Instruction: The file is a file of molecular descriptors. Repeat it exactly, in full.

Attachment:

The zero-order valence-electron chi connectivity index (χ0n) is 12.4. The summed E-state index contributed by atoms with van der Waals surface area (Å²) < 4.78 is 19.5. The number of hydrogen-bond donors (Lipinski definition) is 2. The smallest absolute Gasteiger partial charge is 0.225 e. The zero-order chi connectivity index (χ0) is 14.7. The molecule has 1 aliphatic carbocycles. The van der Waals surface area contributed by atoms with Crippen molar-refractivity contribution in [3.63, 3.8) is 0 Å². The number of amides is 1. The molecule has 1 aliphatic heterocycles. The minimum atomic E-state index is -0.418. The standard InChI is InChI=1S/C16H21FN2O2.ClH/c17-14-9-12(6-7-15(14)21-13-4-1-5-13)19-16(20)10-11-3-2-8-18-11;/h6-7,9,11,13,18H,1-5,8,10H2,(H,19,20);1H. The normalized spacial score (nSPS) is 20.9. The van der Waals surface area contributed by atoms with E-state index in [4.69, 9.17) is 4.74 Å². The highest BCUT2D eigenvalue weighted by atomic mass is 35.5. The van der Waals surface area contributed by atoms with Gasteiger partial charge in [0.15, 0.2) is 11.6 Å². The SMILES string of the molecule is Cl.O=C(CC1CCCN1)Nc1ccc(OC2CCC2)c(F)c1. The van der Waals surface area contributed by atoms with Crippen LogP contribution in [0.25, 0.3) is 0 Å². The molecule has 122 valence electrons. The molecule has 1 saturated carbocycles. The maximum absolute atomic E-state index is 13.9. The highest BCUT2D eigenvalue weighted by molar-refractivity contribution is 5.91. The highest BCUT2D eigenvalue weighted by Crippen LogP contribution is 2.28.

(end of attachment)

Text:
The zero-order valence-electron chi connectivity index (χ0n) is 12.4. The summed E-state index contributed by atoms with van der Waals surface area (Å²) < 4.78 is 19.5. The number of hydrogen-bond donors (Lipinski definition) is 2. The smallest absolute Gasteiger partial charge is 0.225 e. The zero-order chi connectivity index (χ0) is 14.7. The molecule has 1 aliphatic carbocycles. The van der Waals surface area contributed by atoms with Crippen molar-refractivity contribution in [3.63, 3.8) is 0 Å². The number of amides is 1. The molecule has 1 aliphatic heterocycles. The minimum atomic E-state index is -0.418. The standard InChI is InChI=1S/C16H21FN2O2.ClH/c17-14-9-12(6-7-15(14)21-13-4-1-5-13)19-16(20)10-11-3-2-8-18-11;/h6-7,9,11,13,18H,1-5,8,10H2,(H,19,20);1H. The normalized spacial score (nSPS) is 20.9. The van der Waals surface area contributed by atoms with E-state index in [4.69, 9.17) is 4.74 Å². The highest BCUT2D eigenvalue weighted by atomic mass is 35.5. The van der Waals surface area contributed by atoms with Gasteiger partial charge in [0.15, 0.2) is 11.6 Å². The SMILES string of the molecule is Cl.O=C(CC1CCCN1)Nc1ccc(OC2CCC2)c(F)c1. The van der Waals surface area contributed by atoms with Crippen LogP contribution in [0.25, 0.3) is 0 Å². The molecule has 122 valence electrons. The molecule has 1 saturated carbocycles. The maximum absolute atomic E-state index is 13.9. The highest BCUT2D eigenvalue weighted by molar-refractivity contribution is 5.91. The highest BCUT2D eigenvalue weighted by Crippen LogP contribution is 2.28.